ICCC board OKs salary freeze
The Iowa Central Community College Board of Directors voted to approve a salary freeze for the college’s administrators and president on Tuesday night.
“Tonight, we’re asking the board to approve a freeze for the administrative salaries for the 2020-2021 year,” Iowa Central President Dan Kinney said. “During tough economic times, education enrollments are down and that’s what we’re seeing — got to tighten our belts and things like that. So the administration, including myself … are asking for the board to approve that our salaries be frozen this year instead of doing any raises.”
Board President Mark Crimmins thanked Kinney and the administration for coming to the board with that request.
“Everybody likes to get an increase, and to recognize that it’s not there this year, we appreciate that,” he said. “It makes life a little easier for us when it comes to budget and everything else.”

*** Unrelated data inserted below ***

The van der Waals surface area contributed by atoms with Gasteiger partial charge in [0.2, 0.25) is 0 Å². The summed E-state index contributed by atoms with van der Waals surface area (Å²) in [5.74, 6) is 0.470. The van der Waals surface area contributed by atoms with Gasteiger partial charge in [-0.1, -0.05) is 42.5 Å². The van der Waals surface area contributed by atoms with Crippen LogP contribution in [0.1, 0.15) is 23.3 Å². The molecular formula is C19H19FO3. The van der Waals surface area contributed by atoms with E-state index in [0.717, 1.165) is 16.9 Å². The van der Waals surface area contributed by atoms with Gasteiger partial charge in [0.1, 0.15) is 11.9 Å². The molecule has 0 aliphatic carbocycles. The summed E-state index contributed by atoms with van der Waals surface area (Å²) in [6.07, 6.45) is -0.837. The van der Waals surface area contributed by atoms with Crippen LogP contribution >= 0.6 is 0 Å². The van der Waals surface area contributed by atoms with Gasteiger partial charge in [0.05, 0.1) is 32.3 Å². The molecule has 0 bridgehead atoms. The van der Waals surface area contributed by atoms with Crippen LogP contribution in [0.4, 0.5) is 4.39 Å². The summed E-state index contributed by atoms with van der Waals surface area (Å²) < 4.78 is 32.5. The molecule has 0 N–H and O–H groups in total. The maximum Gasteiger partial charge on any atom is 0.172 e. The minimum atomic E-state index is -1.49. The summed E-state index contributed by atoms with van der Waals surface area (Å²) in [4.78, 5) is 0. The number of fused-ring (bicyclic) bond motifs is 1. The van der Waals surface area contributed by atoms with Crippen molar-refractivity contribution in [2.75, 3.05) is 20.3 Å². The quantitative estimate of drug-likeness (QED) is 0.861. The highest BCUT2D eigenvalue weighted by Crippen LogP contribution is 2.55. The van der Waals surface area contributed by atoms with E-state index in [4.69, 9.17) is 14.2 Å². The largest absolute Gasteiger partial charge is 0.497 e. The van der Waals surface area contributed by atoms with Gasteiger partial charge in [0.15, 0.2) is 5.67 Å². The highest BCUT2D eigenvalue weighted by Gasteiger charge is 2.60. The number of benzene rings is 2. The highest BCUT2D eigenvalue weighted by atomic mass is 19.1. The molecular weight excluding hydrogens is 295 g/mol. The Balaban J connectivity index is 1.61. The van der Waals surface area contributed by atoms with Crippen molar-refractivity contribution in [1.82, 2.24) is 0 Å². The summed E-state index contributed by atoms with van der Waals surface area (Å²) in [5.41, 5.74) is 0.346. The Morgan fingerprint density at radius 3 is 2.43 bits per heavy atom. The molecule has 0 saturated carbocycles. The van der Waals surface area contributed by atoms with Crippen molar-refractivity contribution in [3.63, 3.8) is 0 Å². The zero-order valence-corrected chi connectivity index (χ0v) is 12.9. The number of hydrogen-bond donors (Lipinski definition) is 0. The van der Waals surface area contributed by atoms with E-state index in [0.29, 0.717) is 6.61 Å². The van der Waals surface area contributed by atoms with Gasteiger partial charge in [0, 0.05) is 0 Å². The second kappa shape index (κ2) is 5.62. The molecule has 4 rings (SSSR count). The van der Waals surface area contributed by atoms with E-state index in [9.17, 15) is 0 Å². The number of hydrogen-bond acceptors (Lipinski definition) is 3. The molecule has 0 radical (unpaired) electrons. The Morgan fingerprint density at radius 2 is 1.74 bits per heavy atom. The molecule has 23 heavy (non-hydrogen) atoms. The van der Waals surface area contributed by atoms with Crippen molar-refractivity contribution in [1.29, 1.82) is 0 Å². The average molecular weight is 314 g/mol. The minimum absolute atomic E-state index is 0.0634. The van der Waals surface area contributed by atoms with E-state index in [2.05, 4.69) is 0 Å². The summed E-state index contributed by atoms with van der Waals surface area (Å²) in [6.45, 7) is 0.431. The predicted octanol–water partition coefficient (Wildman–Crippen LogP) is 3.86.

The board also approved a series of curriculum changes to several degree programs.
“A lot of this is just the result of us really putting the push to get (the departments) to get their credit requirements to 60 credits,” said Stacy Mentzer, vice president of instruction.
Prior to these curriculum changes, several programs required nearly 70 credits for graduation, while the college generally requires 60. The purpose of the changes was to lower those credit requirements to match the college’s. For example, the photography program was previously 68 credits, but is now 61.
Seven credits were dropped from the criminal justice program, which will now require 60 credits to graduate.
Board member Larry Hecht gave the rest of the board a report from his trip to the Association of Community College Trustee’s Leadership Conference in San Francisco last October.
Hecht particularly enjoyed a presentation from Monroe Community College of New York, which “super stressed the importance of doing systematic presentations on recruiting and retention to the board and the faculty as well.”
He also noted a program from the College of Lake County, Illinois, that buses high school students to the community college for the first two periods of the day and also provides laptops, advanced calculators and WiFi hotspots for students to check out to use if needed.
“They aim to get as many high school students on campuses as possible — that’s what really jumped out to me,” Hecht said.
The next regular board meeting will be at 5 p.m. on Feb. 11, in the conference room inside the Triton Cafe.